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Section 1
Family Adjustment and Stroke Survivor

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In this section, we will discuss reflex crying and four recommendations for family and friends of a person who has suffered a stroke.

Madeline’s father, George, 76, had suffered a stroke.  The stroke had left George with a weak right side, mild aphasia, and difficulty using his hands when doing simple tasks, like eating.  Madeline knew this must be frustrating for her father, but she couldn’t understand George’s emotional changes and mood swings. 

How to Explain the Reflex Cry
Madeline stated, "My dad has physical challenges, sure.  But he never used to react like this.  Even when he broke his hip a few years ago, he was in a pretty good mood, and he never cried.  Now he’s so upset when his plate slips away from him at dinner, he sometimes bursts into tears! And sometimes he cries for no reason at all!"

I explained to Madeline, "Your father may be experiencing something called reflex crying.  You can think of reflex crying as what happens when the doctor hits your knee with the reflex hammer and your leg jerks. 

"In the same way, because of the damage caused by his stroke, George’s crying reflex may be triggered even when he isn’t experiencing the kind of intense emotions that would have normally, before the stroke, caused your father to cry.  Over time, reflexive episodes of inappropriate crying, laughter, and anger often diminish, as do any unaccustomed feelings of suspicion or overwhelming sadness your father may be feeling."

4 Recommendations for Family and Friends

To help Madeline deal with George’s emotional reactions of stroke, I gave her the following four recommendations for family and friends of a person who has experienced a stroke:
Recommendation # 1 - Ask
Ask the patient what would comfort them.  I suggested that Madeline ask her father how he would like her to handle it when he cries.  I emphasized that this should be done at a time when George is not crying.  I stated, "Some stroke patients prefer that you not call attention to the fact that they are crying, but to continue conversation with them as if they were not.  Distracting George with conversation may actually make the crying stop more quickly."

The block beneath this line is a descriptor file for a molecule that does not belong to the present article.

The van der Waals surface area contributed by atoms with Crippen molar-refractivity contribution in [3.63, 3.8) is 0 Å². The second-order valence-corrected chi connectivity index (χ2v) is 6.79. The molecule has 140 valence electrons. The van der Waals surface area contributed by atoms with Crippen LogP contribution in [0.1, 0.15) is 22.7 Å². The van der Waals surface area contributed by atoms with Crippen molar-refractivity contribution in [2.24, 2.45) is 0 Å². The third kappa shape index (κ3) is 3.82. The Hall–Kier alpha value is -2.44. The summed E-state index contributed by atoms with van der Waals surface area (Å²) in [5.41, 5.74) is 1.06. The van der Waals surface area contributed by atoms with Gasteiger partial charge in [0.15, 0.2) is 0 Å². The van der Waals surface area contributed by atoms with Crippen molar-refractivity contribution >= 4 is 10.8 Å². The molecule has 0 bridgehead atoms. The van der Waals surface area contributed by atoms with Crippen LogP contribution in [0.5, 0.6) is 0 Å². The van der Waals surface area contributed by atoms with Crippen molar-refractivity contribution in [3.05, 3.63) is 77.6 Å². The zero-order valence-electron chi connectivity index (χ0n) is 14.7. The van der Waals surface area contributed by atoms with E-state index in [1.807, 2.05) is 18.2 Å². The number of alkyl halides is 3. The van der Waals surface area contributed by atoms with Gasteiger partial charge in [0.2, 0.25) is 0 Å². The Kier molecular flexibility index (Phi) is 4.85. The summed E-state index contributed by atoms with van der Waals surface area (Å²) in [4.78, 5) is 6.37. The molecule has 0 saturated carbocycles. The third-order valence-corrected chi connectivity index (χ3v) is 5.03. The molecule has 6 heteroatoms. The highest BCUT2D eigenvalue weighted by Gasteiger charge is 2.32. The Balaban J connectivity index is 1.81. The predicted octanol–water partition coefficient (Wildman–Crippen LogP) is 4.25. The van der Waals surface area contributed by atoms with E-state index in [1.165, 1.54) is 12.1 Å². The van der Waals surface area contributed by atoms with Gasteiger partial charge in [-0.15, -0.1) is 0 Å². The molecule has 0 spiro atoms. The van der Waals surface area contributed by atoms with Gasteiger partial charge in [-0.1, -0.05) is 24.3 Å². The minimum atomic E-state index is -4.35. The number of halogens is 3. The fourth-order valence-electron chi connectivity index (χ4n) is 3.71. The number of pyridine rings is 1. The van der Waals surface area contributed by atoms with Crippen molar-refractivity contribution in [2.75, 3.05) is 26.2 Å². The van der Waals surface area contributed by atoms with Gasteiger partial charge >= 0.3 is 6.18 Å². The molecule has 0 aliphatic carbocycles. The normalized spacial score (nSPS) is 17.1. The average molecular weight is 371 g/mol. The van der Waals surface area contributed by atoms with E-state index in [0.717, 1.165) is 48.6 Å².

Recommendation # 2 - Be Empathetic
Be empathetic and understanding.  Whether George’s tears are a reaction to a particular upset, like when his plate slips away from him, or seem to have no apparent cause, I told Madeline that it could be helpful to say something like, "I can see how difficult things are for you right now and how hard you are trying."  I stated, "I have found a good gauge regarding what is appropriate to say, is to think of what you would want to hear if you were in George’s position."

Recommendation # 3 - Be Respectful
Be respectful of feelings.  I stated to Madeline, "Because of your own discomfort at seeing your father crying, you may be tempted to look away or leave him alone.  But unless George specifically tells you that he wants you to leave, it may be better to stay nearby, remain calm, and be as supportive as possible."

Recommendation # 4 - Restorative Powers of Crying
In addition to ask the patient what would comfort them, be empathetic and understanding, and be respectful of feelings, the fourth recommendation I gave Madeline is to know that crying has restorative powers.  I stated, "Although your father’s crying may be stressful to you, it may be beneficial to him.  Researchers have discovered that crying has both a psychological and physical healing value, because it releases tensions and relieves emotional stress."